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Getting Back to Basics

Recently, I spent a week at summer camp with a group of Boy Scouts at Henderson Scout Reservation in rural Maryland, NY. My son, Domenic and I joined 30 boys and 12 dads in the Catskill Mountains about 20 miles from Cooperstown, New York.

Our accommodations were canvas tents on wooden platforms, each with a metal bed frame and mattress.  The canvas was aged and holey with duct tape and tarps applied to keep the rain out. The latrine was a two-holer with an odor as big and bold as the mountains around us. Throughout the camp were the Henderson mascots, chunky chipmunks who feasted on food and candy scraps left by Scouts.

For our first dinner, we cooked ground beef in a Dutch oven. We scooped the cooked beef into a Ziploc bag and added Fritos, lettuce, tomato, and cheese to make a “Walking Taco.”  After dinner, we sat around the campfire and the clear sky gave way to about six hours of powerful rain, thunder, lightning and hail. At 1:00 a.m. in the midst of the torrents, I heard a siren in the distance. It blew for a couple of minutes. Thinking it might be an old-fashioned tornado warning, as a local  government official, I felt compelled to find out what it meant. I called 911 and the very kind operator explained to me that is how they get the firefighters to respond.   How they get the firefighters to respond- are you kidding me? It’s 2010, haven’t you heard of cell phones or radios?

We woke up at 7:00 a.m. that morning and breakfast was Mountain Man- a combination of sausage, eggs, hash browns, and cheese served in a soft tortilla.   After breakfast, I headed down the path to find the showers.

There were six adult showers with wooden walls separating each shower. When I entered the showers, I was the only one there. Soon I heard someone come in to the next stall and then I heard a voice – a female voice. She said, “Hi, how are you?”  I was frozen.  I didn’t  notice that the showers were co-ed and did not expect to have a woman in the next shower. Finally, I composed myself and said, “Fine. How are you?”   She kept talking  and talking until I realized that she was talking on her cell  phone.  I’m talking with a woman in a shower who isn’t even talking to me.  I lathered and rinsed without repeating and bounded out of the showers.

After the Mountain Man and Walking Tacos, we shared all other meals with the other troops in the Henderson dining hall.  The food was surprisingly good and plentiful.  For lunch and dinner there was peanut butter and jelly for those who couldn’t  handle the main course.   In our health conscious new world, there was no “bug  juice” served as it was when I was a boy, only milk and water.  After every meal, we sang a song.  On the first day, I didn’t sing.  This is really stupid, I am not singing with 200 kids.  By the second day, however, I couldn’t  wait for the song at the end of each meal.   We sang songs in rounds and competed table to table to see who was the loudest.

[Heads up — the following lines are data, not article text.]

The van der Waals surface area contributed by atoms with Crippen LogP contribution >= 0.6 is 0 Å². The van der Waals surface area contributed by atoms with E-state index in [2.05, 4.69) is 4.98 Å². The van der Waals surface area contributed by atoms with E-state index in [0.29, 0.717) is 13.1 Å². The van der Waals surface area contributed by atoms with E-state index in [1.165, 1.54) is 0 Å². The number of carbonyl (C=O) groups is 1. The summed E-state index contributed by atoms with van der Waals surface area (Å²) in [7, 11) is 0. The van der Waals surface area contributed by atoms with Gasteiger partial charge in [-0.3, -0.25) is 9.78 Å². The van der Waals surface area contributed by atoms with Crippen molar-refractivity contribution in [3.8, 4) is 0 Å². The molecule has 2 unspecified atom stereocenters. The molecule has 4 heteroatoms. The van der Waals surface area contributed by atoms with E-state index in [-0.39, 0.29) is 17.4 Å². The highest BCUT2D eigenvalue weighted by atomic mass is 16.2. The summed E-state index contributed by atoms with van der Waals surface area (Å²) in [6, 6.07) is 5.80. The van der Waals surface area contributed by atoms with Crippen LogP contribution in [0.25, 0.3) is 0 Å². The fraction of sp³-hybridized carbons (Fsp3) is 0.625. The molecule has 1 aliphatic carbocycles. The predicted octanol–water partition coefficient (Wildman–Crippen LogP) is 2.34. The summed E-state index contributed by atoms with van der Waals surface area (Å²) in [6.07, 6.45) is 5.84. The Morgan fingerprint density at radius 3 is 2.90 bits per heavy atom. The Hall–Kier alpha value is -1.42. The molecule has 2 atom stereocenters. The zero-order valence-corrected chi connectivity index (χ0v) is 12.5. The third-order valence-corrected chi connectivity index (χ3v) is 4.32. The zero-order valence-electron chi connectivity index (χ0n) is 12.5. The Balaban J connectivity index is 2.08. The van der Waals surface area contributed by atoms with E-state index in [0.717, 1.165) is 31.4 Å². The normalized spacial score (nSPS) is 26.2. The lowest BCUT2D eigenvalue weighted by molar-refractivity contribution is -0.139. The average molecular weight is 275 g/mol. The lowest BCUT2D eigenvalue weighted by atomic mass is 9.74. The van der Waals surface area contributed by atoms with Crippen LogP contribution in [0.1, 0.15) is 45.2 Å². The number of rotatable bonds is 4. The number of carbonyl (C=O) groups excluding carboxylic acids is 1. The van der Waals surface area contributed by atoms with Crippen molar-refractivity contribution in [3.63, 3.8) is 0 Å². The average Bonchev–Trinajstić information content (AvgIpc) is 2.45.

After a couple of days, the regimentation of Scout Camp became comfortable and fun. Every meal was served at a set time. Each table had a boy assigned to kitchen patrol who followed a time-honored  process for serving and cleaning up after each meal. The boys had three merit badge sessions daily and a little free time before and after dinner. We raised the flag quickly at sunrise and lowered it slowly at dusk.  Taps was attempted nightly at 9:30 by a bugler with more tenacity than talent.

By Thursday I was really missing my family and flush toilets.  I drove in to Cooperstown. The primary purpose of my trip was to use a real bathroom, but I masked my clandestine mission with a slice of Sicilian pizza and a cream soda from Joe’s  pizzeria.  Later in the day, a basket of onion rings provided the same opportunity at the Double Play Cafe.

When you live in the woods, it doesn’t take long to determine the true essentials of life. Summer camp is a simple recipe of canvas tents, peanut butter and jelly sandwiches and good people.  Indeed, with its foul latrines, holey tents, and portly chipmunks, the only elegant thing about Camp Henderson is its simplicity.

As we weather this Great Recession, we have certainly had to focus back to basics for our community. I wonder how we would approach our work if meetings were held not in conference rooms but  in canvas tents with chipmunks at our feet. How would our decisions be enhanced if we sang songs at every staff gathering?  Camp was a good reminder that while life is rarely easy, it can often be simple.

So, I left camp with two goals: simplify my life and find new showers.

Thanks for all you do.

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Submitted by Anthony Romanello

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The American Society for Public Administration is the largest and most prominent professional association for public administration. It is dedicated to advancing the art, science, teaching and practice of public and non-profit administration.

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